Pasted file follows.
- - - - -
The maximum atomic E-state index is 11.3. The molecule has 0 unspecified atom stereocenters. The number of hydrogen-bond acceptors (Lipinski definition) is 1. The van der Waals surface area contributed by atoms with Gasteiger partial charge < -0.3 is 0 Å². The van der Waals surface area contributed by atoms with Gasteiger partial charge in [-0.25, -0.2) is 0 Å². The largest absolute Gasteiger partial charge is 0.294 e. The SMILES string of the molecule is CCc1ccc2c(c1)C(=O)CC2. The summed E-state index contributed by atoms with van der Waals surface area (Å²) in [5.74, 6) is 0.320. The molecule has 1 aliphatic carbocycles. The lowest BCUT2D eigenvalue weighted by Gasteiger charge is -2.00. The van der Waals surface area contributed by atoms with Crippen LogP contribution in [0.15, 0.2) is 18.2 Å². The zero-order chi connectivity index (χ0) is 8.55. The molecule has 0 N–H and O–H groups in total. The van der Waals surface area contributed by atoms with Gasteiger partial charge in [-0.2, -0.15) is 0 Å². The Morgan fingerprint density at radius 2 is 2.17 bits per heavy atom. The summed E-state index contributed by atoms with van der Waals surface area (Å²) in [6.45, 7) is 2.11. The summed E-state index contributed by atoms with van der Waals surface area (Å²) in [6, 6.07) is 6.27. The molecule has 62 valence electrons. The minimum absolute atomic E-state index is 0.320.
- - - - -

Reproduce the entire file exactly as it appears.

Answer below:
The maximum atomic E-state index is 11.3. The molecule has 0 unspecified atom stereocenters. The number of hydrogen-bond acceptors (Lipinski definition) is 1. The van der Waals surface area contributed by atoms with Gasteiger partial charge < -0.3 is 0 Å². The van der Waals surface area contributed by atoms with Gasteiger partial charge in [-0.25, -0.2) is 0 Å². The largest absolute Gasteiger partial charge is 0.294 e. The SMILES string of the molecule is CCc1ccc2c(c1)C(=O)CC2. The summed E-state index contributed by atoms with van der Waals surface area (Å²) in [5.74, 6) is 0.320. The molecule has 1 aliphatic carbocycles. The lowest BCUT2D eigenvalue weighted by Gasteiger charge is -2.00. The van der Waals surface area contributed by atoms with Crippen LogP contribution in [0.15, 0.2) is 18.2 Å². The zero-order chi connectivity index (χ0) is 8.55. The molecule has 0 N–H and O–H groups in total. The van der Waals surface area contributed by atoms with Gasteiger partial charge in [-0.2, -0.15) is 0 Å². The Morgan fingerprint density at radius 2 is 2.17 bits per heavy atom. The summed E-state index contributed by atoms with van der Waals surface area (Å²) in [6.45, 7) is 2.11. The summed E-state index contributed by atoms with van der Waals surface area (Å²) in [6, 6.07) is 6.27. The molecule has 62 valence electrons. The minimum absolute atomic E-state index is 0.320.